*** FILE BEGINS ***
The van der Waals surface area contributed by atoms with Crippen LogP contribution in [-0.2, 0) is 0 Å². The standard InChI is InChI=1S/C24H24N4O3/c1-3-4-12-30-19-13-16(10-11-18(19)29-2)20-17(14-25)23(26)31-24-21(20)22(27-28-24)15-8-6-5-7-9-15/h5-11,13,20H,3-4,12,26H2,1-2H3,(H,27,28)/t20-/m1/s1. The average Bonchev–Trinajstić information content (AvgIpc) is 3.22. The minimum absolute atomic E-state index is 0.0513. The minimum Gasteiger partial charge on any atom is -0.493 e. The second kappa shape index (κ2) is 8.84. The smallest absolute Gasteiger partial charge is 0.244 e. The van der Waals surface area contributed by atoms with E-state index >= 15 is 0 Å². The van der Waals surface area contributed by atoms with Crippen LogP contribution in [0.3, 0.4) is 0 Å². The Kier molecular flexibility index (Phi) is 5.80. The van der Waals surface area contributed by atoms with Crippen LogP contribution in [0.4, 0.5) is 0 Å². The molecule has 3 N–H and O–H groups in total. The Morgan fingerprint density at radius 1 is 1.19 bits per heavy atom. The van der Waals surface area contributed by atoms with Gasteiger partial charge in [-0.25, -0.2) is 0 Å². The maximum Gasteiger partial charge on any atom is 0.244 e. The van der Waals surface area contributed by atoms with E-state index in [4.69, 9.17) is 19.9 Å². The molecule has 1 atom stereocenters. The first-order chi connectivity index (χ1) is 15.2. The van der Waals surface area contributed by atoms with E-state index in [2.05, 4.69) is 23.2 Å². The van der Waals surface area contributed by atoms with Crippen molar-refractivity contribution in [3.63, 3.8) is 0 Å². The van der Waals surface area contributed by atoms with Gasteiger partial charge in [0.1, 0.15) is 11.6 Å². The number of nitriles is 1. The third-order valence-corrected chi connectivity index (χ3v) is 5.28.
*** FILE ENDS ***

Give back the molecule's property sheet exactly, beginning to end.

The van der Waals surface area contributed by atoms with Crippen LogP contribution in [-0.2, 0) is 0 Å². The standard InChI is InChI=1S/C24H24N4O3/c1-3-4-12-30-19-13-16(10-11-18(19)29-2)20-17(14-25)23(26)31-24-21(20)22(27-28-24)15-8-6-5-7-9-15/h5-11,13,20H,3-4,12,26H2,1-2H3,(H,27,28)/t20-/m1/s1. The average Bonchev–Trinajstić information content (AvgIpc) is 3.22. The minimum absolute atomic E-state index is 0.0513. The minimum Gasteiger partial charge on any atom is -0.493 e. The second kappa shape index (κ2) is 8.84. The smallest absolute Gasteiger partial charge is 0.244 e. The van der Waals surface area contributed by atoms with E-state index >= 15 is 0 Å². The van der Waals surface area contributed by atoms with Crippen LogP contribution in [0.3, 0.4) is 0 Å². The Kier molecular flexibility index (Phi) is 5.80. The van der Waals surface area contributed by atoms with Crippen LogP contribution in [0.4, 0.5) is 0 Å². The molecule has 3 N–H and O–H groups in total. The Morgan fingerprint density at radius 1 is 1.19 bits per heavy atom. The van der Waals surface area contributed by atoms with Gasteiger partial charge in [-0.25, -0.2) is 0 Å². The maximum Gasteiger partial charge on any atom is 0.244 e. The van der Waals surface area contributed by atoms with E-state index in [4.69, 9.17) is 19.9 Å². The molecule has 1 atom stereocenters. The first-order chi connectivity index (χ1) is 15.2. The van der Waals surface area contributed by atoms with E-state index in [2.05, 4.69) is 23.2 Å². The van der Waals surface area contributed by atoms with Crippen molar-refractivity contribution in [3.63, 3.8) is 0 Å². The van der Waals surface area contributed by atoms with Gasteiger partial charge in [0.1, 0.15) is 11.6 Å². The number of nitriles is 1. The third-order valence-corrected chi connectivity index (χ3v) is 5.28.